To the Editor.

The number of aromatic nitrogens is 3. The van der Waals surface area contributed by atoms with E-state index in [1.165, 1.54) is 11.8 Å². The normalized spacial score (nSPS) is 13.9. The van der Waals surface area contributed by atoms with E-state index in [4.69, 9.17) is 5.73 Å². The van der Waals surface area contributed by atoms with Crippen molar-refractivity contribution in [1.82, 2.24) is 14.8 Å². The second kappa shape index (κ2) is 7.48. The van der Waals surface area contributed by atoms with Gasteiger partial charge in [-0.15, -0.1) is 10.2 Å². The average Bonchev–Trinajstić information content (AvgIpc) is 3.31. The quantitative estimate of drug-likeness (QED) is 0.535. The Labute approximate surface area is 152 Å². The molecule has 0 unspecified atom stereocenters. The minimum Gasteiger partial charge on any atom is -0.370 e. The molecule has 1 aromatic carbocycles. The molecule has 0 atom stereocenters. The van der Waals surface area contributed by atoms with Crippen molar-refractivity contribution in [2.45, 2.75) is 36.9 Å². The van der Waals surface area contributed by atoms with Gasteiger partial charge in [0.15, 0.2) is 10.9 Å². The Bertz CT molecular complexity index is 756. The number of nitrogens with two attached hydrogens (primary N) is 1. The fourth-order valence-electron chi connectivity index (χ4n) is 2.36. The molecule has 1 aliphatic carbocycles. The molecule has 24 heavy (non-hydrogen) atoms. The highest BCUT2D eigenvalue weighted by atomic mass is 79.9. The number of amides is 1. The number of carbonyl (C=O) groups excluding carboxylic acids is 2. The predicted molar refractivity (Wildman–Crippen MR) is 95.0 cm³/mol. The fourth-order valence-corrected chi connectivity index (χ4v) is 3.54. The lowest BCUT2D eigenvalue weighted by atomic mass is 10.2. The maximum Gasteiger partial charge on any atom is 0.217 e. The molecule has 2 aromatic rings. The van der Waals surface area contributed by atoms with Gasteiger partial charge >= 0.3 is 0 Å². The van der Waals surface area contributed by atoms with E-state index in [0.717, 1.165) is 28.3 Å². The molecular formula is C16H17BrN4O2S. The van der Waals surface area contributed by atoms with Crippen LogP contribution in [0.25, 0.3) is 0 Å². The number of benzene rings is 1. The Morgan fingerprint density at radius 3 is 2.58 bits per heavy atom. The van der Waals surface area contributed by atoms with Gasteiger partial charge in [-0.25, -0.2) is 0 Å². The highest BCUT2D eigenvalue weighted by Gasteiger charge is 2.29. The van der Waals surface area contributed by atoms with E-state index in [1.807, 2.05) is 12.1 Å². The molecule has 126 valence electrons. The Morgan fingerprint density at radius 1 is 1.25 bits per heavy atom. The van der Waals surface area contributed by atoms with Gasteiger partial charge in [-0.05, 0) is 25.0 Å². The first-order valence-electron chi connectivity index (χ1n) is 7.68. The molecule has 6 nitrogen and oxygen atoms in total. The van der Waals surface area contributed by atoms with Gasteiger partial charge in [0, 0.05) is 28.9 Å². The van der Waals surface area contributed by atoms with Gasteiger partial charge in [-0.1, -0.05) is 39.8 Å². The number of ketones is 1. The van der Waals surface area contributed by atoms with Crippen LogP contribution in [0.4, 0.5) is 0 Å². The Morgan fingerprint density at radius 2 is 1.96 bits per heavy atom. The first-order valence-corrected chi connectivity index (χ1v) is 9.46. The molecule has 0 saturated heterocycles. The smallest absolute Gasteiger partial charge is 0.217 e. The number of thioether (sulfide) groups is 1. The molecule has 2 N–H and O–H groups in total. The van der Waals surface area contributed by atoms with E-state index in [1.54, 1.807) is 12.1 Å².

—The Norplant system (Wyeth-Ayerst Laboratories, Philadelphia, Pa) was recently introduced in the United States. It consists of six Silastic capsules containing levonorgestrel that are surgically implanted under the skin of the medial upper arm with a trocar introducer and provide 5 years of contraception. The manufacturer has been training gynecologists and family physicians in the insertion technique through a combination of an audiovisual training kit, a dummy arm, and hands-on training sessions with live patients.I recently attended one of these training sessions and discovered a serious perception problem regarding the sterility of the system's packaging. The insertion kit has an outer cardboard box with an inner plastic tray that holds all of the sterile-wrapped insertion materials. This tray has the superficial appearance of a lumbar puncture or subclavian catheter insertion tray that most US physicians are familiar with. However, the Norplant packaging materials are simply packaging—they